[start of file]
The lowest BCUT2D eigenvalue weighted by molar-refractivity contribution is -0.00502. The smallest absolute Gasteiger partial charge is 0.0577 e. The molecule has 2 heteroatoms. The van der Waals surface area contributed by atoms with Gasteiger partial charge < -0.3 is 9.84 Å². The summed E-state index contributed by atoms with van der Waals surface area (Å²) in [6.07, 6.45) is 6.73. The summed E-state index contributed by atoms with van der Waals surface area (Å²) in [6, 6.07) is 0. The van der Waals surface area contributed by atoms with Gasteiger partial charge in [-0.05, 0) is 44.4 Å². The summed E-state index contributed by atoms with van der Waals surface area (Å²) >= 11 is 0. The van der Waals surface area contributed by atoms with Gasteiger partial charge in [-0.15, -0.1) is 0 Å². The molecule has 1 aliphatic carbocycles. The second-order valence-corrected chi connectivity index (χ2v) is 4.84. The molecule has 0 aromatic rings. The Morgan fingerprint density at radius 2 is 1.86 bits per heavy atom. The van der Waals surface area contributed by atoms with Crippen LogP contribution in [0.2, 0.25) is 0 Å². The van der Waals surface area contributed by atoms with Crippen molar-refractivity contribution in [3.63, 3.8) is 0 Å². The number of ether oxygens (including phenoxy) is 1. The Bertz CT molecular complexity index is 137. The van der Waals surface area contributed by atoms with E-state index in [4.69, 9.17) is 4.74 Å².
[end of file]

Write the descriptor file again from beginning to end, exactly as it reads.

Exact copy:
The lowest BCUT2D eigenvalue weighted by molar-refractivity contribution is -0.00502. The smallest absolute Gasteiger partial charge is 0.0577 e. The molecule has 2 heteroatoms. The van der Waals surface area contributed by atoms with Gasteiger partial charge < -0.3 is 9.84 Å². The summed E-state index contributed by atoms with van der Waals surface area (Å²) in [6.07, 6.45) is 6.73. The summed E-state index contributed by atoms with van der Waals surface area (Å²) in [6, 6.07) is 0. The van der Waals surface area contributed by atoms with Gasteiger partial charge in [-0.05, 0) is 44.4 Å². The summed E-state index contributed by atoms with van der Waals surface area (Å²) >= 11 is 0. The van der Waals surface area contributed by atoms with Gasteiger partial charge in [-0.15, -0.1) is 0 Å². The molecule has 1 aliphatic carbocycles. The second-order valence-corrected chi connectivity index (χ2v) is 4.84. The molecule has 0 aromatic rings. The Morgan fingerprint density at radius 2 is 1.86 bits per heavy atom. The van der Waals surface area contributed by atoms with Crippen LogP contribution in [0.2, 0.25) is 0 Å². The van der Waals surface area contributed by atoms with Crippen molar-refractivity contribution in [3.63, 3.8) is 0 Å². The number of ether oxygens (including phenoxy) is 1. The Bertz CT molecular complexity index is 137. The van der Waals surface area contributed by atoms with E-state index in [4.69, 9.17) is 4.74 Å².